Students are permitted to withdraw from the School of Medicine at any time. If they wish to be considered for readmission, they must file an application for readmission with the Office of Student Affairs and Records and be evaluated by the promotions committee of the year in the curriculum from which the student withdrew.

Re-admission Process

Students who have voluntarily withdrawn from the School of Medicine or who have been dismissed may elect to apply for re-admission. The promotions committee of the year within the curriculum in which the student either withdrew from, or was dismissed, will review the application and recommend to the Dean the appropriate action to be taken. To enable the promotions committee to accurately appraise the applicant for re-admission the applicant is requested to:

  1. Write a letter to the Associate Dean for Student Affairs and Records summarizing reasons for withdrawal or dismissal from the School of Medicine and the steps undertaken to resolve these reasons.
  2. Provide evidence supporting the summary statement above, including transcripts of all academic programs, letters of recommendation from faculty or other individuals whom the applicant has attended classes under, or has worked with, and documentation of any other specific experiences which are relevant to the situation. This supporting evidence should be sent directly to the Office of Student Affairs and Records under separate cover by the responsible individual.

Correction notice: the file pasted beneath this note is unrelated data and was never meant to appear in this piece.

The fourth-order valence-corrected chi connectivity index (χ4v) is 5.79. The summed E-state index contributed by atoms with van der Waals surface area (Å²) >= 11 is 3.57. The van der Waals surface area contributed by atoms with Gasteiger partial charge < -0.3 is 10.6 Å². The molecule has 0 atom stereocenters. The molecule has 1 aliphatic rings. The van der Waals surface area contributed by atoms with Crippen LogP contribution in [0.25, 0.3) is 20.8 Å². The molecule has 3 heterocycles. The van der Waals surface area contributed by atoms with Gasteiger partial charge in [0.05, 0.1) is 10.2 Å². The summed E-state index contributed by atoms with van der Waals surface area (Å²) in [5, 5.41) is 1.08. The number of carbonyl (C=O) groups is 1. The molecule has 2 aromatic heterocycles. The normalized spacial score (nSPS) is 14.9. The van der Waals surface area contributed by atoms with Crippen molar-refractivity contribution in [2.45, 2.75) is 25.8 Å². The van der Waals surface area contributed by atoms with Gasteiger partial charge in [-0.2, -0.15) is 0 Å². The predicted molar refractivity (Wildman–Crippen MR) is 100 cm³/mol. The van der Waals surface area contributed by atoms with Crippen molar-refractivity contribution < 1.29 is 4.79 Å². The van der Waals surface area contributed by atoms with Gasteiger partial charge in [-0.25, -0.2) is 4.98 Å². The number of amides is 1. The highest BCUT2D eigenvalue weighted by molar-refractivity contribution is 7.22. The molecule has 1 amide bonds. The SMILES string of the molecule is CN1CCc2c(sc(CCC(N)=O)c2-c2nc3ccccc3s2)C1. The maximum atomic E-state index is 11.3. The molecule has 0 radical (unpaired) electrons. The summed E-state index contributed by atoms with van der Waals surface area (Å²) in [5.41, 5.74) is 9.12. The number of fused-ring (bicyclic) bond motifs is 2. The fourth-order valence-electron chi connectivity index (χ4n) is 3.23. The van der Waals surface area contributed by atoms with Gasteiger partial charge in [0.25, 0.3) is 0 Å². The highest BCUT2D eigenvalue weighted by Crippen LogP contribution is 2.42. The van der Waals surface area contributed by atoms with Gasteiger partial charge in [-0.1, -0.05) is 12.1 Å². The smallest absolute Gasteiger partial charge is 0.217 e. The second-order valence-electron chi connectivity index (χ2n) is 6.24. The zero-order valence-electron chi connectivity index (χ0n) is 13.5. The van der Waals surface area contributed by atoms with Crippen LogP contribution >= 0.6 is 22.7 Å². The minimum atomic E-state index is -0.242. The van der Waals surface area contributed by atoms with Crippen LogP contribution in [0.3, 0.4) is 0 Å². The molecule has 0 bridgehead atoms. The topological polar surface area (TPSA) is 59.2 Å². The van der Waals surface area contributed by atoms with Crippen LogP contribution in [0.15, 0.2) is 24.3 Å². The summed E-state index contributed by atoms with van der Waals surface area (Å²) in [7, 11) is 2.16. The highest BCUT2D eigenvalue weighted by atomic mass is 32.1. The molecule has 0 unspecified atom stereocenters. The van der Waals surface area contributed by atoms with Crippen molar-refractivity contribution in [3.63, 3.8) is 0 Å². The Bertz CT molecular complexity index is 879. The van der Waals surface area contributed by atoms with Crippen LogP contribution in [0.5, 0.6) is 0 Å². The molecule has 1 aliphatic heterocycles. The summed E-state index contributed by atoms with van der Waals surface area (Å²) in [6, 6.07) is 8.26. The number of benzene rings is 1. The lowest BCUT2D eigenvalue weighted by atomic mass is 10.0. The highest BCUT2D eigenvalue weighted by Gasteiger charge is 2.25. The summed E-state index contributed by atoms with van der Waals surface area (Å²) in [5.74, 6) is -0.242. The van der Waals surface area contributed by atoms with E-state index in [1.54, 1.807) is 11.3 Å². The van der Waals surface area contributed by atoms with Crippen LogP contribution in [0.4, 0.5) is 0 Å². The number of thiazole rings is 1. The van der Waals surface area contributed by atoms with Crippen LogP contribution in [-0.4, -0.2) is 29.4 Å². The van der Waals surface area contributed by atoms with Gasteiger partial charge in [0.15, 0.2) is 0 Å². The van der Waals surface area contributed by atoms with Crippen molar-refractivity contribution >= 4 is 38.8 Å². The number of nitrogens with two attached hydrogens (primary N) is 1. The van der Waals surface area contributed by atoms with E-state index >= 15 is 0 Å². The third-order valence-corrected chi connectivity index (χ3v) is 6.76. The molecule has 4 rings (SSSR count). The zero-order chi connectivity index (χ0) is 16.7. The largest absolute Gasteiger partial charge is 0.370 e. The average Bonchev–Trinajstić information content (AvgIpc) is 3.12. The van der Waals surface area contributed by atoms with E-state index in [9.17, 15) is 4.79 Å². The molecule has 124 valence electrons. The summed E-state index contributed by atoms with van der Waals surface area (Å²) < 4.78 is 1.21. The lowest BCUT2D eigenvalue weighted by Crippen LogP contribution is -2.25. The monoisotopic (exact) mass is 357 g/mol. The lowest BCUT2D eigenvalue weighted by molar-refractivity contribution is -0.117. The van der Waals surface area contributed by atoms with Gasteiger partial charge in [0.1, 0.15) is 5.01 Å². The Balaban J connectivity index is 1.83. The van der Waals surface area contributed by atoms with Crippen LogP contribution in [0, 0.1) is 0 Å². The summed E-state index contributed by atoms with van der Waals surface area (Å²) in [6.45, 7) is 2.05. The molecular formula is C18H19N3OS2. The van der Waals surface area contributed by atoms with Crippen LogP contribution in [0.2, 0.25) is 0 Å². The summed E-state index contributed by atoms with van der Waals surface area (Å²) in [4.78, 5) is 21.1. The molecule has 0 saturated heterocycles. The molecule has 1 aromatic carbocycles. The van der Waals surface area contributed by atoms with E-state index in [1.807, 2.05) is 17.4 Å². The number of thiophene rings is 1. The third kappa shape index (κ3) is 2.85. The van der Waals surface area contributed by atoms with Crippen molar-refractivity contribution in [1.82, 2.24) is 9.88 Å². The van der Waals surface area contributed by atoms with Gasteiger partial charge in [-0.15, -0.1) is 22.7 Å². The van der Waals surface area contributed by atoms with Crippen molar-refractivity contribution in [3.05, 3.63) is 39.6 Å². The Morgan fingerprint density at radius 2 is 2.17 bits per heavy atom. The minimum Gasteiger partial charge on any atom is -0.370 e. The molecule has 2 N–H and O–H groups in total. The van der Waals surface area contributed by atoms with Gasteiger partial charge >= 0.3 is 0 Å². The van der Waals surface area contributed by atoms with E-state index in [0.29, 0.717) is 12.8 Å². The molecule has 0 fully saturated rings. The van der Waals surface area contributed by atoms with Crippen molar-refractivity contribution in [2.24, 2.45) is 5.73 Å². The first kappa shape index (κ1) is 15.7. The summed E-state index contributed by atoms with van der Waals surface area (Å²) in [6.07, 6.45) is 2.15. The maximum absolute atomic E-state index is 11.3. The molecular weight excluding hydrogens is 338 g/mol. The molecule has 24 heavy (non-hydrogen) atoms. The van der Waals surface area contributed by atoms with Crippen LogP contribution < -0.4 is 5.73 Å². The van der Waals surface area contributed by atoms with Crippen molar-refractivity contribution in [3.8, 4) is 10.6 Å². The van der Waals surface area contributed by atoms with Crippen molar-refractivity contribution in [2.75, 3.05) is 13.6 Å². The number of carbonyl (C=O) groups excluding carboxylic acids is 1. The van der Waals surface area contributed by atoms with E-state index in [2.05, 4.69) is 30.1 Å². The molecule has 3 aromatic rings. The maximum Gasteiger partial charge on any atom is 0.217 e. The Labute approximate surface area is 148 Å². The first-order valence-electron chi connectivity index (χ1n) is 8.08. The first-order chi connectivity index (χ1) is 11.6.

3. Review the basis for readmission with the Associate Dean for Student Affairs and Records at a time two to four weeks preceding the meeting of the promotions committee.
  4. Arrange to make a personal appearance before the promotions committee to answer any additional questions which may be considered.

Application for re-admission should occur no later than March 1 of the year during which re-admission is requested. Because of the large number of well qualified applicants for admission to medical school, and the few vacancies in other years of the curriculum, the re-admissions route is limited.